Jonathan H. Feinberg and Lauren Bonds are two prominent civil rights lawyers. Feinberg and Bonds both work for the National Police Accountability Project. They’re against qualified immunity (QI). Recently, the civil rights lawyers penned an op-ed against QI for The Philadelphia Inquirer. In their piece, Jonathan H. Feinberg and Lauren Bonds explore the doctrine’s negative impact on policing. Specifically, in Philadelphia.
In The Philadelphia Inquirer, Jonathan H. Feinberg and Lauren Bonds discuss the state of policing in the city of Philadelphia. The civil rights lawyers note that the situation there isn’t good. They write, “Unfortunately, here in Philadelphia, the public has little reason to trust the Philadelphia Police Department [PPD].”
As Feinberg and Bonds explain, there’s a troubling lack of accountability when bad cops from the PPD engage in misconduct. To highlight this, they describe the case of Walter Wallace Jr. In October 2020, the young Black man was fatally shot by two bad cops. He was in the midst of a mental-health crisis. Wallace’s death, the civil rights lawyers note, was preventable.
Feinberg and Bonds also provide this sobering statistic: “A recent analysis showed that only 1% of civilian complaints presented to the PPD’s Internal Affairs Division resulted in discipline for the officers.”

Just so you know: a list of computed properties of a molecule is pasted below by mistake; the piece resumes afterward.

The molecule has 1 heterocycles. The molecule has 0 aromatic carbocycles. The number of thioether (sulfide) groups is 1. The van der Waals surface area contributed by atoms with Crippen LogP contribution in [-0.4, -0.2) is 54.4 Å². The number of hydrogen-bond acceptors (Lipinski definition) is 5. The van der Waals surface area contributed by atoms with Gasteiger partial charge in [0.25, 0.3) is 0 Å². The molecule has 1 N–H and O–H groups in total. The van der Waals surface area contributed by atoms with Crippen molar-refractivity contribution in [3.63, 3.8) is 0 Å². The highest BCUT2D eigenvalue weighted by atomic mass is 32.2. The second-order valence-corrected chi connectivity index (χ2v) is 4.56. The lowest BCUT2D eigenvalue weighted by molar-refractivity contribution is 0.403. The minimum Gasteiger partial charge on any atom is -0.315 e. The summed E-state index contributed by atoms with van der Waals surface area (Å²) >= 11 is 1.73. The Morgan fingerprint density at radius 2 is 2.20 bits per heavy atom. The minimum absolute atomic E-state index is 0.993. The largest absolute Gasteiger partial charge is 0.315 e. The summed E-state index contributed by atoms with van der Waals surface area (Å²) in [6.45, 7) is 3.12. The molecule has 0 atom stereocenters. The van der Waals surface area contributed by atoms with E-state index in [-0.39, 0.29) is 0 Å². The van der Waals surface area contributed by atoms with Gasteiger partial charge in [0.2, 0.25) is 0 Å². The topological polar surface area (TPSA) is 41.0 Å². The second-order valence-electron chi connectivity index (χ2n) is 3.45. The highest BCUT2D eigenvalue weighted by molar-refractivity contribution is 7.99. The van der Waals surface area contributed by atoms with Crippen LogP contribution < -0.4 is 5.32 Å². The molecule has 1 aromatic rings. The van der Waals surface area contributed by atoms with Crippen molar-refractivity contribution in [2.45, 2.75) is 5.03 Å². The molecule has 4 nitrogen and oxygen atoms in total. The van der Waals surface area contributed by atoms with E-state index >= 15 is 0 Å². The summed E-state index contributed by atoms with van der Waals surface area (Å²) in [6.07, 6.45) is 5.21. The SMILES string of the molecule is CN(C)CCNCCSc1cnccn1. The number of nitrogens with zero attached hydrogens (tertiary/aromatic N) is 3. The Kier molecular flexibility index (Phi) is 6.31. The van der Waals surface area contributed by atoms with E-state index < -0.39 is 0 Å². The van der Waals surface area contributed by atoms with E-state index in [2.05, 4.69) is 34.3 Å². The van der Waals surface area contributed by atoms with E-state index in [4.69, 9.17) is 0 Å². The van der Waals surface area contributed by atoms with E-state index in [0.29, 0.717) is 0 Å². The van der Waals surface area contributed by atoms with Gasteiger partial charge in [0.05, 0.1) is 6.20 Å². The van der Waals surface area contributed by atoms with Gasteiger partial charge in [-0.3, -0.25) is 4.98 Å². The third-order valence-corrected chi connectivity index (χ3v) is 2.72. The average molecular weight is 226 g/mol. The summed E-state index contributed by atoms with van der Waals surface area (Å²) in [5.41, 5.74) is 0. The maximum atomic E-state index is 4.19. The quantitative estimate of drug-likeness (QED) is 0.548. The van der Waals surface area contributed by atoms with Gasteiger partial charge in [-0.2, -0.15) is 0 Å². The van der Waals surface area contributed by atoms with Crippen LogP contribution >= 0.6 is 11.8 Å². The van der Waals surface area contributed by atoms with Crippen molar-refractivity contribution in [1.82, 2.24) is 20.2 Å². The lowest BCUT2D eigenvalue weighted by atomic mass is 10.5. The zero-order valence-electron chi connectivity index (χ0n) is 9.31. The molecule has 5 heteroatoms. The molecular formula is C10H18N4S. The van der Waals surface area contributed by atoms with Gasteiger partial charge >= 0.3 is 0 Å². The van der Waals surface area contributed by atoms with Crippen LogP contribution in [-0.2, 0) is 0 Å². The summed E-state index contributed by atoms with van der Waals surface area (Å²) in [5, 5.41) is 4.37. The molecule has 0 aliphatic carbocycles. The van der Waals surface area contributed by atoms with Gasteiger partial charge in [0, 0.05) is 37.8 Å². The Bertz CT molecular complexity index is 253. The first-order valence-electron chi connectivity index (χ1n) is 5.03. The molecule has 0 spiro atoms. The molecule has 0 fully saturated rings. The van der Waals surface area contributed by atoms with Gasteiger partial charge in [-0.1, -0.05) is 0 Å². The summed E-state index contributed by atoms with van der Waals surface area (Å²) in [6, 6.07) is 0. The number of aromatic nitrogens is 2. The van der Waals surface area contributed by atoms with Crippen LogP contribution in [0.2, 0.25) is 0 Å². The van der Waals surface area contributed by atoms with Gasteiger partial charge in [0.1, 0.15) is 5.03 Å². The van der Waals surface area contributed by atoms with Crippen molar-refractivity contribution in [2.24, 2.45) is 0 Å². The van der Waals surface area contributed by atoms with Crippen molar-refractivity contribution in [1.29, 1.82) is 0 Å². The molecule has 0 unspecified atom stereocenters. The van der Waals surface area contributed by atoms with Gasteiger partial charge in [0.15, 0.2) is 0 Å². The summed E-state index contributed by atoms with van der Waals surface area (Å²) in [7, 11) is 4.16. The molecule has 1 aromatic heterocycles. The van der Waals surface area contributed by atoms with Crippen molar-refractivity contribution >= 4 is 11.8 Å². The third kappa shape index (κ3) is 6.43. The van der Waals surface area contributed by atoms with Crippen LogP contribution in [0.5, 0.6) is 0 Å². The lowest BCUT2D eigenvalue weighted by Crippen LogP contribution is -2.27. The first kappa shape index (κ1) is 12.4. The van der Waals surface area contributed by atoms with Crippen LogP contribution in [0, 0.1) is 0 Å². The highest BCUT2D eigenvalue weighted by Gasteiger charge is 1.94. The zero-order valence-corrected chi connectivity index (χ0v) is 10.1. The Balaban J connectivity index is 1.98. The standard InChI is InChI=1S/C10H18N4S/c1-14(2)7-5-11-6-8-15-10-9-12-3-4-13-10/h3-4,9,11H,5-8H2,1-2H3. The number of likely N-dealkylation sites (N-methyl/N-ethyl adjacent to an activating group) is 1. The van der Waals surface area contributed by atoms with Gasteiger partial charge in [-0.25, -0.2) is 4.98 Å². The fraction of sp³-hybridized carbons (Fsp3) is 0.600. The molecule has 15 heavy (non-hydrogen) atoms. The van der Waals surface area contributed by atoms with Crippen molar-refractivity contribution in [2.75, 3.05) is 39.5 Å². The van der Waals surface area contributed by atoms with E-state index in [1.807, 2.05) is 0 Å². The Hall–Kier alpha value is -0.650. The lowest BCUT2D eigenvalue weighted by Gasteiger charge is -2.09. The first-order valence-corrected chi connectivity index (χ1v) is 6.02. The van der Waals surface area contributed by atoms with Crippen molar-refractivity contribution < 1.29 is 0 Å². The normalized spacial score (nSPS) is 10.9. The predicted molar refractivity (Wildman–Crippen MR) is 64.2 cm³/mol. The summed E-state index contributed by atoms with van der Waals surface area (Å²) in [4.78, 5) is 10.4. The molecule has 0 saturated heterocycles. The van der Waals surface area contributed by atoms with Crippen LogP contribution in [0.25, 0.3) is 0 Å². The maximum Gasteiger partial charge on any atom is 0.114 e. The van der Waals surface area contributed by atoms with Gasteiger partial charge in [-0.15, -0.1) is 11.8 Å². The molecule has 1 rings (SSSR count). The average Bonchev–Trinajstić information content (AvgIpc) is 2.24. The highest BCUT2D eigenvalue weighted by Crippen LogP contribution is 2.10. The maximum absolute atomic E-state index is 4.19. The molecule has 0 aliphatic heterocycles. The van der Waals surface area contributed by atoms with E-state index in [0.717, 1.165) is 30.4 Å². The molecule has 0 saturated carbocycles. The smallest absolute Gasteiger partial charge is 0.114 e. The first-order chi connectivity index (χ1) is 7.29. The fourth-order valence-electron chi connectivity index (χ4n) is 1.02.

This lack of accountability frustrates Jonathan H. Feinberg and Lauren Bonds. They admit that QI acts as a “significant stumbling block” to their work as civil rights lawyers. Qualified immunity, they say, “packs a particularly harsh blow.”
Solutions to the Doctrine of Qualified Immunity
With that in mind, the civil rights lawyers highlight how other metropolitan areas successfully address the problem of qualified immunity. Particularly, New York City. Feinberg and Bonds indicate how the New York City Council recently passed legislation targeting the doctrine. And they mention the letter the Police Benevolent Association (PBA) sent its members in response. The PBA’s letter stated that limiting QI in NYC was the right thing to do.
Feinberg and Bonds also bring up the George Floyd Justice in Policing Act (JPA), which they endorse. The legal experts mention how the JPA “has garnered support from the civil rights community.” And how, as a whole, the civil rights community embraces the legislation as written. Meaning, activists believe that the provision to end qualified immunity must remain in the bill.
Both in Philadelphia and nationwide, the calls for police reform continue to grow. State and federal lawmakers can’t afford to ignore these calls. “We need individual officers invested in respecting people’s constitutional rights,” Jonathan H. Feinberg and Lauren Bonds write in their op-ed for The Philadelphia Inquirer. “That will only happen if qualified immunity is eliminated.”
Read the entire op-ed by civil rights lawyers Jonathan H. Feinberg and Lauren Bonds here.